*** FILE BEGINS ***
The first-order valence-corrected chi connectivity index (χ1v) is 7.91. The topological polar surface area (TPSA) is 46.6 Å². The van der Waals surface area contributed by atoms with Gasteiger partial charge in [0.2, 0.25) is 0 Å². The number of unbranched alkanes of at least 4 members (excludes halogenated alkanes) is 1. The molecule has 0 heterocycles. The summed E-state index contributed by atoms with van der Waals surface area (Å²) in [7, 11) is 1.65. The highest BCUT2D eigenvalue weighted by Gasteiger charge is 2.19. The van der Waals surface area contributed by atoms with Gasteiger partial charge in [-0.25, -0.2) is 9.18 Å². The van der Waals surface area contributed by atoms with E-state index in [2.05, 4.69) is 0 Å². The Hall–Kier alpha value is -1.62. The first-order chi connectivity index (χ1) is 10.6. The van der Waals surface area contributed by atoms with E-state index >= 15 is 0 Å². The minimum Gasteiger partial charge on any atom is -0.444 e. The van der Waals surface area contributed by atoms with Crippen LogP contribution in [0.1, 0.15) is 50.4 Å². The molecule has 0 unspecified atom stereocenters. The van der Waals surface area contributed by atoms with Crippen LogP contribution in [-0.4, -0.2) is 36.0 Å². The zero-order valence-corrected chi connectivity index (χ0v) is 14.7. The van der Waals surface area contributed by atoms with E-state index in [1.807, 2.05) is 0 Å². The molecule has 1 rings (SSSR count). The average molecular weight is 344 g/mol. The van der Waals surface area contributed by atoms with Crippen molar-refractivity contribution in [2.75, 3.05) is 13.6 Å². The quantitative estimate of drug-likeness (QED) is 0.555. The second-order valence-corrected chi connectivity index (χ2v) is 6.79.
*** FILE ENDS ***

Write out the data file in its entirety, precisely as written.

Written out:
The first-order valence-corrected chi connectivity index (χ1v) is 7.91. The topological polar surface area (TPSA) is 46.6 Å². The van der Waals surface area contributed by atoms with Gasteiger partial charge in [0.2, 0.25) is 0 Å². The number of unbranched alkanes of at least 4 members (excludes halogenated alkanes) is 1. The molecule has 0 heterocycles. The summed E-state index contributed by atoms with van der Waals surface area (Å²) in [7, 11) is 1.65. The highest BCUT2D eigenvalue weighted by Gasteiger charge is 2.19. The van der Waals surface area contributed by atoms with Gasteiger partial charge in [-0.25, -0.2) is 9.18 Å². The van der Waals surface area contributed by atoms with E-state index in [2.05, 4.69) is 0 Å². The Hall–Kier alpha value is -1.62. The first-order chi connectivity index (χ1) is 10.6. The van der Waals surface area contributed by atoms with E-state index >= 15 is 0 Å². The minimum Gasteiger partial charge on any atom is -0.444 e. The van der Waals surface area contributed by atoms with Crippen LogP contribution in [0.1, 0.15) is 50.4 Å². The molecule has 0 unspecified atom stereocenters. The van der Waals surface area contributed by atoms with Crippen LogP contribution in [-0.4, -0.2) is 36.0 Å². The zero-order valence-corrected chi connectivity index (χ0v) is 14.7. The van der Waals surface area contributed by atoms with E-state index in [1.807, 2.05) is 0 Å². The molecule has 1 rings (SSSR count). The average molecular weight is 344 g/mol. The van der Waals surface area contributed by atoms with Crippen molar-refractivity contribution in [2.75, 3.05) is 13.6 Å². The quantitative estimate of drug-likeness (QED) is 0.555. The second-order valence-corrected chi connectivity index (χ2v) is 6.79.